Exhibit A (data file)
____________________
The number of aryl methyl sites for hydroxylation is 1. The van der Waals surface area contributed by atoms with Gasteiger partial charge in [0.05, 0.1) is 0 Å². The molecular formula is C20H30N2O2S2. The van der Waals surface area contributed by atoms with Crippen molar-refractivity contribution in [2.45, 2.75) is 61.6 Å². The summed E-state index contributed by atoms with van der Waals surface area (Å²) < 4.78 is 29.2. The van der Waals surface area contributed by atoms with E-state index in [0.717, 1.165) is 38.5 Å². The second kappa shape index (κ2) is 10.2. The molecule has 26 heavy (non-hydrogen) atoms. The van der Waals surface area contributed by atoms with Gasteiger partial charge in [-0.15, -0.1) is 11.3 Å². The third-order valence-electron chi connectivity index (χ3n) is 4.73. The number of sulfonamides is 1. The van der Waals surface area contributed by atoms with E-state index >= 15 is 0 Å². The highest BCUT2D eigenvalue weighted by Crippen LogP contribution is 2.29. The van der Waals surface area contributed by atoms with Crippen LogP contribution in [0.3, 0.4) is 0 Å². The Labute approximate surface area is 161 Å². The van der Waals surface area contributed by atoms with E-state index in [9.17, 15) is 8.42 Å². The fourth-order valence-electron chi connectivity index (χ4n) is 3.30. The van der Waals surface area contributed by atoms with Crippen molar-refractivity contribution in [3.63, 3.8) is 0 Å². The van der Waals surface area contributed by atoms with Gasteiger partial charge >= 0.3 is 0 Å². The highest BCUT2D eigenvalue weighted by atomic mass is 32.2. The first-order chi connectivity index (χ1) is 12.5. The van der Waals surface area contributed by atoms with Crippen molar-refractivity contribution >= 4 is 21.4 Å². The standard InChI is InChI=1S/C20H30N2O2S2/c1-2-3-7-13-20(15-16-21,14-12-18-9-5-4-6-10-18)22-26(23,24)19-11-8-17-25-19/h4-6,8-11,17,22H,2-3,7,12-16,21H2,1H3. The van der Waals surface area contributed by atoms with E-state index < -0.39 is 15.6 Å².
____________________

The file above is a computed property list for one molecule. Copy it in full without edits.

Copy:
The number of aryl methyl sites for hydroxylation is 1. The van der Waals surface area contributed by atoms with Gasteiger partial charge in [0.05, 0.1) is 0 Å². The molecular formula is C20H30N2O2S2. The van der Waals surface area contributed by atoms with Crippen molar-refractivity contribution in [2.45, 2.75) is 61.6 Å². The summed E-state index contributed by atoms with van der Waals surface area (Å²) < 4.78 is 29.2. The van der Waals surface area contributed by atoms with E-state index in [0.717, 1.165) is 38.5 Å². The second kappa shape index (κ2) is 10.2. The molecule has 26 heavy (non-hydrogen) atoms. The van der Waals surface area contributed by atoms with Gasteiger partial charge in [-0.15, -0.1) is 11.3 Å². The third-order valence-electron chi connectivity index (χ3n) is 4.73. The number of sulfonamides is 1. The van der Waals surface area contributed by atoms with E-state index >= 15 is 0 Å². The highest BCUT2D eigenvalue weighted by Crippen LogP contribution is 2.29. The van der Waals surface area contributed by atoms with Crippen LogP contribution in [0.3, 0.4) is 0 Å². The Labute approximate surface area is 161 Å². The van der Waals surface area contributed by atoms with E-state index in [9.17, 15) is 8.42 Å². The fourth-order valence-electron chi connectivity index (χ4n) is 3.30. The van der Waals surface area contributed by atoms with Crippen molar-refractivity contribution in [3.63, 3.8) is 0 Å². The van der Waals surface area contributed by atoms with Gasteiger partial charge >= 0.3 is 0 Å². The highest BCUT2D eigenvalue weighted by atomic mass is 32.2. The first-order chi connectivity index (χ1) is 12.5. The van der Waals surface area contributed by atoms with Crippen molar-refractivity contribution >= 4 is 21.4 Å². The standard InChI is InChI=1S/C20H30N2O2S2/c1-2-3-7-13-20(15-16-21,14-12-18-9-5-4-6-10-18)22-26(23,24)19-11-8-17-25-19/h4-6,8-11,17,22H,2-3,7,12-16,21H2,1H3. The van der Waals surface area contributed by atoms with E-state index < -0.39 is 15.6 Å².